About this Recording
8.559817 - SIERRA, R.: Sinfonia No. 3, "La Salsa" / Beyond the Silence of Sorrow / Borikén / El Baile (Guth, Puerto Rico Symphony, M. Valdés)
English 

Roberto Sierra (b. 1953)
Sinfonía No. 3 ‘La Salsa’ • Borikén • El Baile • Beyond the Silence of Sorrow

 

Roberto Sierra’s Sinfonía No. 3 ‘La Salsa’, Borikén, El Baile, and Beyond the Silence of Sorrow, illustrate the gamut of the composer’s remarkable oeuvre, abundant with arrangements for various soloists and ensembles, and combining a wide range of musical and artistic ideas.

Originally commissioned by the Milwaukee Symphony Orchestra in 2005, Sinfonía No. 3 ‘La Salsa’ earned the Serge and Olga Koussevitzky International Recording Award (KIRA) which celebrates contemporary orchestral works produced by living composers. The award is hosted by the Musicians Club of New York, one of the oldest in U.S. history (1911). Sinfonía No. 3 is a large-scale work scored in four exuberant movements: Tumbao, Habanera, Danzas and Jolgorio. As the title suggests, the symphony owes much inspiration to the music of the Spanish Caribbean: Puerto Rico, the Dominican Republic and Cuba. The popularity of salsa in the 1960s and ’70s, which included an enthusiastic New York music scene, imparted much support and notoriety to the genre, eventually defining a movement. Sierra writes: “In the true spirit of salsa (“sauce” in English), I mix diverse types of older and newer rhythms from the music I remember growing up in Puerto Rico.”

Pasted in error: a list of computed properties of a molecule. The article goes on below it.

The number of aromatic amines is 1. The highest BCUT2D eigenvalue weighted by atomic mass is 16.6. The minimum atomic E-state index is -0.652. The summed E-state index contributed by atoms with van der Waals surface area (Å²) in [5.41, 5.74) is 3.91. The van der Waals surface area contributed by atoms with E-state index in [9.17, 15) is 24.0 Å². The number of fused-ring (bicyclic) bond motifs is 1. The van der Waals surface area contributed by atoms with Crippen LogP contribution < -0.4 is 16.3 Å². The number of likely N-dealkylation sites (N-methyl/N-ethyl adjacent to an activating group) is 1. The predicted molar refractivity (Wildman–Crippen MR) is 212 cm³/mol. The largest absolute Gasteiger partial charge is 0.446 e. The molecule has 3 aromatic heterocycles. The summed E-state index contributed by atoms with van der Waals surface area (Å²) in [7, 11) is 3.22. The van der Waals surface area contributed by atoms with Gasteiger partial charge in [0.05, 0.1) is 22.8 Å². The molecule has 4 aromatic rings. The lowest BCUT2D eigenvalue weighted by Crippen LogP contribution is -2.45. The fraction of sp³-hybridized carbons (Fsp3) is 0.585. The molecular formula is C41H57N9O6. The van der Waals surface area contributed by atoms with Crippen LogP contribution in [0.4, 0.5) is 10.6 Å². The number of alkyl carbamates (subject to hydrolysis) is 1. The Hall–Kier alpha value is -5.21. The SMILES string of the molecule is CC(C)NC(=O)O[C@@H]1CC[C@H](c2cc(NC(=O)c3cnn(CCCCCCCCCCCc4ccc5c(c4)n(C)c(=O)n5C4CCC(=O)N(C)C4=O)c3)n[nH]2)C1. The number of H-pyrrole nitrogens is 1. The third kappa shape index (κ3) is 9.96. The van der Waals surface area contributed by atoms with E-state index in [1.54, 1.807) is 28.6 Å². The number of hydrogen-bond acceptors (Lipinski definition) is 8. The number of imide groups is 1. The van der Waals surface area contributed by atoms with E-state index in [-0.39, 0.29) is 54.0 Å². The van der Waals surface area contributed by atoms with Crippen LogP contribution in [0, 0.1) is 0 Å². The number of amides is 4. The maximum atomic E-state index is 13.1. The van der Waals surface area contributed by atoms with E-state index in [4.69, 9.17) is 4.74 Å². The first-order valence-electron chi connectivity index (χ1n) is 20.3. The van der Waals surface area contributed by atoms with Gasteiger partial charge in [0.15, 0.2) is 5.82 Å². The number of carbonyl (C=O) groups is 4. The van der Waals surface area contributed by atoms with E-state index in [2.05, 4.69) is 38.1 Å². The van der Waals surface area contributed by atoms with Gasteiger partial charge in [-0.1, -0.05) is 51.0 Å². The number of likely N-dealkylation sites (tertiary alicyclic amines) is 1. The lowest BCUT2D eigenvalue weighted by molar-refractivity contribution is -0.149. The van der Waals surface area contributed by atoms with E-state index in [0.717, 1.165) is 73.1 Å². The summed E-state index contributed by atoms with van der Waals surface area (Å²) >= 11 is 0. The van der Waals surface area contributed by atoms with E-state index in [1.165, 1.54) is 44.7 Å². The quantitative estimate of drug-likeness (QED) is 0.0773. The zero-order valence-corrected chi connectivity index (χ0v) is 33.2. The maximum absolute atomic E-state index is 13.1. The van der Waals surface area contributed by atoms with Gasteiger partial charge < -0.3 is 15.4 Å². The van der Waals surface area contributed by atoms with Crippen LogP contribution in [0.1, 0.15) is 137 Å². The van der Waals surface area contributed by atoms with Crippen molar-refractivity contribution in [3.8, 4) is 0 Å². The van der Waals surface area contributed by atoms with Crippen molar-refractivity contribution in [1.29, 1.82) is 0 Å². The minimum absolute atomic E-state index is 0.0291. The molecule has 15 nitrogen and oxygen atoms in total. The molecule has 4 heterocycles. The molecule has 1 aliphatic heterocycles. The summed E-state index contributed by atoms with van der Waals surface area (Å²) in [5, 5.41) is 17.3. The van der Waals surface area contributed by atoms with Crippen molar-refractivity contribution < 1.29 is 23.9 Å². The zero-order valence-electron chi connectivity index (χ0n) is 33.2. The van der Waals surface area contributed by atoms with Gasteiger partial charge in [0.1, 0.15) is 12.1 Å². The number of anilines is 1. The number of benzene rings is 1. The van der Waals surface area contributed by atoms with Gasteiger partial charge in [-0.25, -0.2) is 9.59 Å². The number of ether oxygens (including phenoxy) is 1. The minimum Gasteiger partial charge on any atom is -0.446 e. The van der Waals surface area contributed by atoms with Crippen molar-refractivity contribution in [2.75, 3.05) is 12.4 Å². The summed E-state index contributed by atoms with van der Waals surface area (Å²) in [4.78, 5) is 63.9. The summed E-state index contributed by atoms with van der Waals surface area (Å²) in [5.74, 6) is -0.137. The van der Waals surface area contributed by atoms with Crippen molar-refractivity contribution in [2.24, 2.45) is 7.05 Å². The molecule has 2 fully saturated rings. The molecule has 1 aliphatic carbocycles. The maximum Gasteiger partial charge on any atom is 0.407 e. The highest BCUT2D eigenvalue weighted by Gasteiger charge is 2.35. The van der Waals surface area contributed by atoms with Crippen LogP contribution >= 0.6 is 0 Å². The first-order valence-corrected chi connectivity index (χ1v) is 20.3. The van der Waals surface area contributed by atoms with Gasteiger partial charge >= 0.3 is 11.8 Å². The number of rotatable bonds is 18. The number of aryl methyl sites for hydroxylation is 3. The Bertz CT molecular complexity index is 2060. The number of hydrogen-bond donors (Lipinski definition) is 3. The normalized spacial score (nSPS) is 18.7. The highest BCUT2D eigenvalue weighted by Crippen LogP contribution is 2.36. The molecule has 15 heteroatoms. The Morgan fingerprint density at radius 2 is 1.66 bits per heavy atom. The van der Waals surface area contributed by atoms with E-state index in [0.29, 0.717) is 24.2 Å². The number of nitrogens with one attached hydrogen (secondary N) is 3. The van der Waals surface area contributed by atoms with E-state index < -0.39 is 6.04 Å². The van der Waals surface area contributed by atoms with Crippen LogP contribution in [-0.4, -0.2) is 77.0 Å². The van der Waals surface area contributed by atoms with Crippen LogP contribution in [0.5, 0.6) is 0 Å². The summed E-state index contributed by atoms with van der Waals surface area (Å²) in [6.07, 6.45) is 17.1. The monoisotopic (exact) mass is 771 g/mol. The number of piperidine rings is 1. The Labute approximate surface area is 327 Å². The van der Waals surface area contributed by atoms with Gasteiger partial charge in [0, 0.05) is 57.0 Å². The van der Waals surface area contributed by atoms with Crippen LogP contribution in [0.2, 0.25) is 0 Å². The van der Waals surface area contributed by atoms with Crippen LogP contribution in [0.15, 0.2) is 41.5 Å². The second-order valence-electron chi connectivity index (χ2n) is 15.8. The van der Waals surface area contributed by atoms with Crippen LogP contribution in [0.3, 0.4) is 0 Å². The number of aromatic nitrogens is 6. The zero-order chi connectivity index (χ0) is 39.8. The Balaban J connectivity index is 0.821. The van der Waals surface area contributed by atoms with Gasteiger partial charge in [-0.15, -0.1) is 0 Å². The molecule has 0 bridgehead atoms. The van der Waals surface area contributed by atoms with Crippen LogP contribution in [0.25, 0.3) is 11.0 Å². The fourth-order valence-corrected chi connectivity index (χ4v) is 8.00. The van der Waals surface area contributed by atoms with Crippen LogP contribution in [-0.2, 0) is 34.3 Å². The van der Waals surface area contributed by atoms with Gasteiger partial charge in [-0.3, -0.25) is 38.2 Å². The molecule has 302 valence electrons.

Stemming from European music traditions dating back to the eighteenth and nineteenth centuries, the first movement is structured in sonata-allegro form, exposing two groups of themes in the early part, followed by several measures of development, and closing with the reprise of the opening thematic groups (4’23”). The different themes presented in the first movement evoke piano riffs, tumbaos, common to salsa music, and frequently associated with the Caribbean. The second and third movements, Habanera and Danzas, are slower and follow popular dance styles of the eighteenth and mid-nineteenth centuries, respectively. The habanera is a social dance derived from the English country dance and transformed, in the Caribbean, by the luxurious multi-layered and syncopated African rhythms. The mysterious tone of the second movement is highlighted by winds and violins, followed by an imposing march-like gesture in the brass and percussion that conjures a regal parade. The music eventually dissipates into a thin instrumental texture of long held notes shared between strings and winds. In Danzas, Sierra quotes two danzas by Puerto Rican composer Juan Morel Campos (1857–1896), namely No Me Toques and Si Me Tocas. The danzas, emblematic of national expression, usually include several sections of distinct melodic motifs. The main rhythmic and melodic lines bounce between instruments, especially brass and winds, sometimes in rapid passages with repetitive patterns. The last movement is named after the jolgorio, a revelry of sorts often showcasing groups performing stylized Afro- Caribbean line-dances, which inspired Sierra to capture the spirit of these lively celebrations. In this movement Sierra scores two Caribbean rhythms, the merengue (Dominican Republic) traditionally played by guitars and accordion in rural areas and by larger orchestras in urban centres, and the plena (Puerto Rico), a vocal style of the early twentieth century featuring humorous texts and social commentary, here in instrumental form. This exciting movement commences with the memorable sound of congas in a recurring pattern to which increasing instrumental colours are added. As the music progresses, brief excerpts of Latin rhythms are heard in a modified, fragmented manner, and periodically contrasted with softer atmospheric music. This tension is actually quite fun and catchy, seeming as if two forces were actually in opposition. When the imposing sound of the horns is heard (4’49”), signalling a promising end, a sense of anticipation is established. Merriment wins out. The texture is gradually reduced to a delicate layer of strings and winds which brings back the rhythm of the habanera (5’41”), then at the moment where the work picks up speed and dynamics (6’53”) toward a majestic conclusion.